Local school children, as well as the general public, got to take in a presentation from Canadian Space Agency astronaut Jeremy Hansen on Friday.
Hansen’s presentation was done in person at the Peacock Collegiate auditorium for students in the Prairie South School Division and Holy Trinity Catholic School Division and live-streamed at the Moose Jaw Public Library Theatre for the general public.
This past year, the Moose Jaw Public Library received a grant from the Canadian Space Agency to allow for more science, technology, engineering and math summer programming. The library was also successful in applying to have an astronaut visit.
As well, this was the City of Moose Jaw’s first event commemorating the Royal Canadian Air Force.
Hansen said his interest in space began at a young when he was looking in an encyclopedia about airplanes and mistakenly flipped to the wrong page and landed on “Neil Armstrong.” He saw the picture of the moon and knew he wanted to be a space explorer.
His dad convinced him to join the Air Cadets, which he said changed his life. It eventually led to him joining the Royal Canadian Air Force and flying CF-18s for many years and he remains an active member of the Air Force. Yet, in the back of his mind, he knew he wanted to be an astronaut.
“I knew someday the Canadian Space Agency would be looking for new astronauts and someday I would apply,” Hansen told the crowd.
He applied to be an astronaut in 2008 and that day came true in 2009 when he was selected to begin astronaut training.
He moved to Houston, Texas, and began training and is now one of four active astronauts for the Canadian Space Agency.
Just under a year ago, Hansen was assigned to the Artemis II mission with American astronauts Reid Wiseman, Victor Glover and Christina Koch. This mission would make Hansen the first non-American to go beyond Earth’s low orbit.
He said part of the mission is about innovating technology to eventually get to Mars. This includes bigger and more powerful rockets. His mission will be using the Space Launch System rockets that will send them into space at a speed of about 28,000 km/h.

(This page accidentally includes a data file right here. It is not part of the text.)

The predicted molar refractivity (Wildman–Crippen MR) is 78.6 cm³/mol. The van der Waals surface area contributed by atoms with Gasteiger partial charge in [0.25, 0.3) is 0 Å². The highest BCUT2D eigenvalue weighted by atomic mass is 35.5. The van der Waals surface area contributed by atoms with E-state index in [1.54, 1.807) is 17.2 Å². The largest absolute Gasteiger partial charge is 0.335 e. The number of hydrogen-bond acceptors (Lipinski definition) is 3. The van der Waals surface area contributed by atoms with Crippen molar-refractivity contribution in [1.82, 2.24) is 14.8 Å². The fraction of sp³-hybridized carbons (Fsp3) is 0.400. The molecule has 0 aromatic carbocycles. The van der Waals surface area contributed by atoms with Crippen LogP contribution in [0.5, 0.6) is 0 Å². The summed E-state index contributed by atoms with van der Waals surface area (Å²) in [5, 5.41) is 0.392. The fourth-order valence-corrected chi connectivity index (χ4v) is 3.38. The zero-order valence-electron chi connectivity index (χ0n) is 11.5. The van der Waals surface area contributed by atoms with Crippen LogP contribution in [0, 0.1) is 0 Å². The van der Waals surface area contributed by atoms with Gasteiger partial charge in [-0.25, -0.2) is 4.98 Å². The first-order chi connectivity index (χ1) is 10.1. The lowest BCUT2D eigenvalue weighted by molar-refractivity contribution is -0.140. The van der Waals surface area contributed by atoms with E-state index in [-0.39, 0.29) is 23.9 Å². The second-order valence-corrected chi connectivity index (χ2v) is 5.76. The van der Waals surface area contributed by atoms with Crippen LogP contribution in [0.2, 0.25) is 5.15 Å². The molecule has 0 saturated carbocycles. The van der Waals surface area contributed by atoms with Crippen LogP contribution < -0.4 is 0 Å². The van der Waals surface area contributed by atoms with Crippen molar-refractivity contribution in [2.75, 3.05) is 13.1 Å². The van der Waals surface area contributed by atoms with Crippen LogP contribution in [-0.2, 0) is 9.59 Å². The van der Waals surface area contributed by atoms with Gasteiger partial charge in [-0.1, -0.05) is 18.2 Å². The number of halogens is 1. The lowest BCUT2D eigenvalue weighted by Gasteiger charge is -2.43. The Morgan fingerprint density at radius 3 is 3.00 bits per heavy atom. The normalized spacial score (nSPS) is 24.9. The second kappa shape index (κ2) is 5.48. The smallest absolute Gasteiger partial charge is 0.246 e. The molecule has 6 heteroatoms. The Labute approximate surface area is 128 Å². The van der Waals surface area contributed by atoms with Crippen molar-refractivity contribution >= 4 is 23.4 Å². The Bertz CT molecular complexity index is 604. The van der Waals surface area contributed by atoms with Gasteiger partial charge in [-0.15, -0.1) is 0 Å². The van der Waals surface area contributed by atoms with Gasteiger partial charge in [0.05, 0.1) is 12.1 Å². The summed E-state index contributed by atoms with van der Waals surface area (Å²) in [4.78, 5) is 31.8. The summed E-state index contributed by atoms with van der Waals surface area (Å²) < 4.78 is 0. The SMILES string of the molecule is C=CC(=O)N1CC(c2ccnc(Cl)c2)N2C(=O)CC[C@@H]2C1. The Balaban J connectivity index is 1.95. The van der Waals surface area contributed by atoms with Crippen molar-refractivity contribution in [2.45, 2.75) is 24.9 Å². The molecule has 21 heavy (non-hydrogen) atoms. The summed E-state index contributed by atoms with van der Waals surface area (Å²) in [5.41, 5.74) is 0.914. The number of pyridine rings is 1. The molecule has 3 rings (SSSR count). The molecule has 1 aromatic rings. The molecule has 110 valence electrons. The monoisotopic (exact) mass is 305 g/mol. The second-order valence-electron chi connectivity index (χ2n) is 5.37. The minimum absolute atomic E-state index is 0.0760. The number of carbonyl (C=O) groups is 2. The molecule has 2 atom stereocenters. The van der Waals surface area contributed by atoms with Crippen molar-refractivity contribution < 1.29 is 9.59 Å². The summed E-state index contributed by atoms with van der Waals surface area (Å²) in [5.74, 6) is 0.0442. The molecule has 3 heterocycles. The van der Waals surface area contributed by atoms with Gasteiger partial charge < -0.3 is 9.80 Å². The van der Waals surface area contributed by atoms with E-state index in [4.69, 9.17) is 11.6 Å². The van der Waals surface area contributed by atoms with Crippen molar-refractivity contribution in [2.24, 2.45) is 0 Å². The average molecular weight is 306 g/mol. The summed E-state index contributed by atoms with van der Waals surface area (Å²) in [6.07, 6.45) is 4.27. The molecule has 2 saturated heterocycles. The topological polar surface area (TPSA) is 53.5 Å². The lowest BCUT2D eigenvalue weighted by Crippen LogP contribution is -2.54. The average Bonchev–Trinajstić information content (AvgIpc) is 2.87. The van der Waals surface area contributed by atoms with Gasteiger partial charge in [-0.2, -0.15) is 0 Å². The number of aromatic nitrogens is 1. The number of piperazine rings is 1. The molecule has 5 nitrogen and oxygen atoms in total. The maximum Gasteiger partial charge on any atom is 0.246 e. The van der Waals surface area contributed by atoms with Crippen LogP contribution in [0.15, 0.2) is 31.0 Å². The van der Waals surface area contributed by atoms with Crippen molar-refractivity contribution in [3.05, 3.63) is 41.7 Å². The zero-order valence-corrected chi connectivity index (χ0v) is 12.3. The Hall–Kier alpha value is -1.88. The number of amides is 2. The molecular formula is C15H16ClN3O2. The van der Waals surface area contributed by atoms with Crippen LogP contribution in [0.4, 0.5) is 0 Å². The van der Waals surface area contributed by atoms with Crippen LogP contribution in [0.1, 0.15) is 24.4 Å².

“When you see a rocket launch up close it’s an emotional experience. You don’t see a rocket launch, you experience it. You feel it, it’s in your chest, like thunder in your chest. It’s quite the sight,” said Hansen.
Once in space, they will orbit the Earth once to check out the capsule to make sure everything is working, which takes about an hour and a half.
If everything checks out, they will fire the engines again to speed up to do another orbit of the Earth and zip down towards Earth for a test flight for the capsule. All of that takes about a day.
Next is something called “Trans-Lunar injection” when the engines are fired again to fly 38 times the speed of sound to fly around the moon and back to Earth, landing in the Pacific Ocean. Overall, he said the mission is expected to take about nine days.
He said it is a different mindset being an astronaut because if anything happens to you in space, the only ones who can help you are your crew members. That is why they all undergo medical training, and there is much practicing and rehearsing before the mission takes place. The Artemis II mission is expected to launch no earlier than September of 2025.
While this will be Hansen’s first mission to space, he said that Canada has had a long history of collaborating and innovating space technology. Examples he gave included the Canadarm 2 and a robot called “Dexter” that is on the International Space Station to make outside repairs without having to do a spacewalk. He said Canada is currently working on a Canadarm 3 as well as lunar rovers and other robotics that can be used on the moon.
He added that Canada has been a major contributor to the International Space Station with partners from the United States, Russia, the European Space Agency and Japan.
You can watch Hansen’s entire presentation below: